by Maddie Fennell, NSEA Executive Director
Thirty-one years ago, I attended my first Delegate Assembly as a member of the Student Education Association. I’ve been a member of this Association longer than I’ve taught and I’m very proud of that fact.
It’s because of people like you that I succeeded as a teacher. It’s because of leaders in the Association that I’ve met that I’m able to serve as the 14th executive director and only the third woman executive director in Association history. It’s a humbling honor and one I take very seriously.
During my first few weeks on the job I met with every staff member. I was taken aback by the tremendous passion, caring and commitment staff showed not only to each of you, but to every student.
Know this: Someone always has your back when you find yourself in an uncomfortable situation. You have the NSEA staff working for you around the clock.
Your Association is fiscally sound and healthy. While we are healthy, it is a very precarious time for teachers and unions. Our biggest threats aren’t in Washington, D.C. They lie across the street from the NSEA building – in the legislature and the governor’s mansion.
There are those who want to destroy public schools and your Association. They work to elect politicians who vote to severely limit public school resources and attack teachers’ unions. Meanwhile, public school teachers are blamed for a lack of student progress. That “lack of progress” leads to so-called “reform” like charter schools, vouchers, grading schools A-F, lowering the bar for educators and attacking teacher retirement.
This is our reality; we can see the above happening right now in Nebraska. You see it as our own governor chooses to recognize Charter Schools Week, yet refuses to honor the state’s public school teachers with a proclamation honoring NSEA’s 150th anniversary.
The bottom line is this: NSEA doesn’t care whether an elected official has an ‘R’ or a ‘D’ behind his or her name, as long as that official has an ‘E’ and a ‘K’ – for Education and Kids – in their heart. That’s what we care about.
Develop That Relationship
I have three requests of you.
First, I ask that you be politically active. Every decision in education is a political decision. The number students in your room, your salary, your duty-free lunch – all are political decisions.
To protect our students and our profession, we must be active in elections. We need you for the serious role of candidate recommendation teams. We need you to campaign and vote for those ‘E’ and ‘K’ candidates! You must knock on doors with and talk about our recommended candidates – with your families, your book group, in the grocery line.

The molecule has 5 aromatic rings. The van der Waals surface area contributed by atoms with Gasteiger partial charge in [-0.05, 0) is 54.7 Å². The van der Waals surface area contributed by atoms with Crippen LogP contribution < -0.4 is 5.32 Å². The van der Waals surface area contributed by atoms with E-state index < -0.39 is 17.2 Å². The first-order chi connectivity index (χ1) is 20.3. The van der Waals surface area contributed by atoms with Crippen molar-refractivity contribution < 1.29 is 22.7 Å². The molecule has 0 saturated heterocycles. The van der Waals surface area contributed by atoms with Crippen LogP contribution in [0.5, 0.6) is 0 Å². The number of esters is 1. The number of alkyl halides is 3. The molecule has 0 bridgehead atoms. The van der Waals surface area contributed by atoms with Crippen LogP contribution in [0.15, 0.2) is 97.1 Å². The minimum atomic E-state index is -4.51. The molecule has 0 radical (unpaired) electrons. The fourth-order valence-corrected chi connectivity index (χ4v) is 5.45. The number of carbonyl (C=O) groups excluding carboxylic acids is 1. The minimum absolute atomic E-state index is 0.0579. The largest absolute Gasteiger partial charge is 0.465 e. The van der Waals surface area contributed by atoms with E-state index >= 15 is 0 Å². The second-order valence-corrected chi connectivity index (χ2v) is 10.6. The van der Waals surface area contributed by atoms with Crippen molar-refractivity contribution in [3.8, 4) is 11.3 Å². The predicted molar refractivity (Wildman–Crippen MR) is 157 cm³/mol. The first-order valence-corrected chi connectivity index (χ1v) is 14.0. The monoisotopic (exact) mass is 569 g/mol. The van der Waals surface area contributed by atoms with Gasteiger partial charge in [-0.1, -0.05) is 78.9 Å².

We can’t outspend the Koch brothers but we can out walk them. They’re not going to be knocking on doors, and they’re not known or trusted in our communities like you are! You can make a huge difference in elections!
Second, develop your relationship with your senator. If you got ‘em elected, keep supporting them. If you didn’t get them elected, treat them like that special, challenging student you have to love a little bit more! Take them to coffee, call them, go to their events. They need to know you care and that you’re watching.
A New Narrative
The final request is that you support NSEA’s new value proposition.
Our business at NSEA is to make great teachers across this state. Ten years from now I don’t want anyone to say “the union protects bad teachers.” I want that narrative to be “NSEA is the group that creates and supports great teachers.”
We can afford to do this by starting a new 501c3 – Leading Excellence and Robust Networks “LEARN” – that will help fund the professional development of educators across the state. We will welcome educators whether they are a member or not because this is what we owe our profession.
We are the quality control guardians of our profession, not the Legislature!
As much as I love this Association, I can’t do this alone. I can’t do this with the fantastic staff we have. We need to engage every educator – member or not – in this fight. It is truly a fight for public education in this country.
If we don’t take on the fight now, the battle is lost and the other side will have won. As professional educators, we must model for our students how to stand up for ourselves, our profession and our students.
Editor’s Note: This month’s column is a synopsis of Executive Director Maddie Fennell’s comments at Delegate Assembly on April 22.